Back in May I flew out to Wyoming for 2 weeks to chase and film the return of the Union Pacific railroad's "Big Boy" steam locomotive # 4014 after 58 years in retirement. It was a fantastic trip but it definitely showed me the limitations of my gear in some respects, particularly when it came to attempting to shoot pacing footage from a car.

Here is an example after some use of warp stabilizer:

https://www.youtube.com/watch?v=7BbPUK6VWsE

I don't think it turned out too bad but it's not nearly as steady as I would like and this is probably the best I managed to do out of the 3 pacing shots I attempted on the trip. I also hate the way warp stabilizer flips out every time a telephone pole crosses the shot.

I started researching gimbals and that clued me in to the fact that some models allow the integration of a remote focus/zoom motor with the unit. This would potentially allow me to kill two birds with one stone as a sore point for me with the GH5 has always been the lack of servo zoom capability. It has raised a couple of questions however which I'm hoping you can help with.

1) How are gimbals at counteracting vibrations/motion induced by wind? I tend to mount a largeish microphone (Rode Stereo Videomic Pro) with a dead cat on top of the camera and it's a bit prone to inducing vibrations in high wind even when mounted on a sturdy tripod. I'm concerned that if I try to do the same on a gimbal it will not work well in substantial wind.

2) Do gimbals do anything to counteract vertical motion? Looking at their design it would seem the answer is no, but I was considering mounting the gimbal to my tripod in certain situations to allow me a steady enough platform for long zoom shots while assisting in the reduction of ground vibrations when the train got closer. This would also allow me to use a zoom motor controlled through the gimbal to achieve the long smooth zooms I miss from having an integrated lens camcorder.

I'm considering the Zhiyun Crane 3 as it has a dedicated zoom control and I like the handle design but it also seems to be getting worse reviews than the Crane 2. Has anyone had experience with both of these units?




Most good gimbals are plenty strong to counteract wind motion, but vibration might still be an issue depending on how long the lens is. You could mount the mic off camera if that seems to be the issue. They do not counteract vertical motion at all. If ground vibrations are the issue I think youíd actually be better off holding a gimbal by hand than having it on the tripod.

And, all that said, Iím not those gimbals will solve all the issues youíre having other than the pacing shots (which theyíll be great for) and servo zoom, which I have no idea how well it works on the cheaper gimbals. My big question is how long a lens youíre using, as most people are running smaller gimbals like that with relatively wide angle lenses. Iím skeptical that anything affordable is going to be precise enough to do a long lens tracking shot kinda thing you want. I could be wrong though! Iíve not used either of those gimbals.

powderific fucked around with this message at Aug 4, 2019 around 16:35

Disgruntled Bovine
Jul 5, 2010



powderific posted:

Double post to respond:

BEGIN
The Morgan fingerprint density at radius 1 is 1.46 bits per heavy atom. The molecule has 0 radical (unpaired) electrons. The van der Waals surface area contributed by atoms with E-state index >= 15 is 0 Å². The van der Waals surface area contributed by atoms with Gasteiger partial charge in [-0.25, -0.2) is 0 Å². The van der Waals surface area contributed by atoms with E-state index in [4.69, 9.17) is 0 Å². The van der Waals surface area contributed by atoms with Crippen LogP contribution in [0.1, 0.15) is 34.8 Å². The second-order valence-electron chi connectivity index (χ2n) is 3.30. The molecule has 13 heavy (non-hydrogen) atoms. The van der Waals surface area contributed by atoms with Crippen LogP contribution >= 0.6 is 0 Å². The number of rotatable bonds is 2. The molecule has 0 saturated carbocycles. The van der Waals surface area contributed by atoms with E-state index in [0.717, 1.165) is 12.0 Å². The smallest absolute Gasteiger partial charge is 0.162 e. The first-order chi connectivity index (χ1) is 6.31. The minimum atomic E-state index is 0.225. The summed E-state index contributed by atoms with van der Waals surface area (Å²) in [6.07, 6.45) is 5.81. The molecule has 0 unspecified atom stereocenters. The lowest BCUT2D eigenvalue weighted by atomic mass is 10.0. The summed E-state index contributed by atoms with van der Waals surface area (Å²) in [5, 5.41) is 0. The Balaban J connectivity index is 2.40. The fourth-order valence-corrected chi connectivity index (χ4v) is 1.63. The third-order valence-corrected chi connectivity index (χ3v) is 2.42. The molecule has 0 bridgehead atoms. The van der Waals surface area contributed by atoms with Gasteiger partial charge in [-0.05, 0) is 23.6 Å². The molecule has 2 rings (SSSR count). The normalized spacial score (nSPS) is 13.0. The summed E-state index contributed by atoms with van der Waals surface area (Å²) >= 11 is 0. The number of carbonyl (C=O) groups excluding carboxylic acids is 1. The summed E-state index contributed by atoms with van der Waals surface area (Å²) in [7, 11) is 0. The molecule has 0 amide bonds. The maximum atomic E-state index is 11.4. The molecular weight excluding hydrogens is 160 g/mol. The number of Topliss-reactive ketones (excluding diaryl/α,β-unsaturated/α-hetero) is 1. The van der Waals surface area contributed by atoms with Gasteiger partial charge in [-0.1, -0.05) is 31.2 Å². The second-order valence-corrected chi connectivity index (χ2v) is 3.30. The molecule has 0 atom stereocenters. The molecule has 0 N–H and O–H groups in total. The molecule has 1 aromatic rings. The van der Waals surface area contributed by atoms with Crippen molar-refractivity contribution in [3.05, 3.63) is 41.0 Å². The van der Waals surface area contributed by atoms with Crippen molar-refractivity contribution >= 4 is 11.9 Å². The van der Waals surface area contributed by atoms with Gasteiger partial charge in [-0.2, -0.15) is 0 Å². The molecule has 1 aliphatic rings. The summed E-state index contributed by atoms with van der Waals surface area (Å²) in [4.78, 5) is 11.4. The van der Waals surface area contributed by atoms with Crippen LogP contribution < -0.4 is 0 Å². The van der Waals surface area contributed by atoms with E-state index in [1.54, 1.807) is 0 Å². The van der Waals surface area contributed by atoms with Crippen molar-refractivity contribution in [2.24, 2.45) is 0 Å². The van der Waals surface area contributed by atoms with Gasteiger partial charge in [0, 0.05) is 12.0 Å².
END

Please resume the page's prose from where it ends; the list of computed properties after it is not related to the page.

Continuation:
Most good gimbals are plenty strong to counteract wind motion, but vibration might still be an issue depending on how long the lens is. You could mount the mic off camera if that seems to be the issue. They do not counteract vertical motion at all. If ground vibrations are the issue I think youíd actually be better off holding a gimbal by hand than having it on the tripod.

And, all that said, Iím not those gimbals will solve all the issues youíre having other than the pacing shots (which theyíll be great for) and servo zoom, which I have no idea how well it works on the cheaper gimbals. My big question is how long a lens youíre using, as most people are running smaller gimbals like that with relatively wide angle lenses. Iím skeptical that anything affordable is going to be precise enough to do a long lens tracking shot kinda thing you want. I could be wrong though! Iíve not used either of those gimbals.

The longest lens I'd probably try with the gimbal would be a 12-60 (micro 4/3 so 24-120 equivalent). For longer shots I'd probably stick with just the tripod. When you say "smaller gimbals" and "anything affordable" I assume you're comparing things like the Zhiyun Crane and DJI Ronin S against gimbals designed for cine cameras?

powderific
May 13, 2004



Grimey Drawer

I honestly couldn't tell you how long a lens starts being an issue, maybe someone else here or elsewhere has a good sense of it. It might work? Rent one and try it out: https://www.lensrentals.com/rent/zh...axis-stabilizer

VoodooXT
Feb 24, 2006
I want Tong Po! Give me Tong Po!

Welp, Blackmagic just announced the Pocket 6K. Sorry to all the folks still waiting for their Pocket 4K orders to come through.

BonoMan
Feb 20, 2002


Jade Ear Joe

VoodooXT posted:

Welp, Blackmagic just announced the Pocket 6K. Sorry to all the folks still waiting for their Pocket 4K orders to come through.

hahah and it's immediately available

Alan Smithee
Jan 3, 2005


I mean maybe those same people don't want to spend an additional grand?

Alan Smithee
Jan 3, 2005


ah who am I kidding I'm going to buy this thing and rent out my 4k

gently caress yeah credit card debt

AccountSupervisor
Aug 3, 2004

I am greatful for my loop pedal

VoodooXT posted:

Welp, Blackmagic just announced the Pocket 6K. Sorry to all the folks still waiting for their Pocket 4K orders to come through.

If any goons get one Id love to hear your thoughts.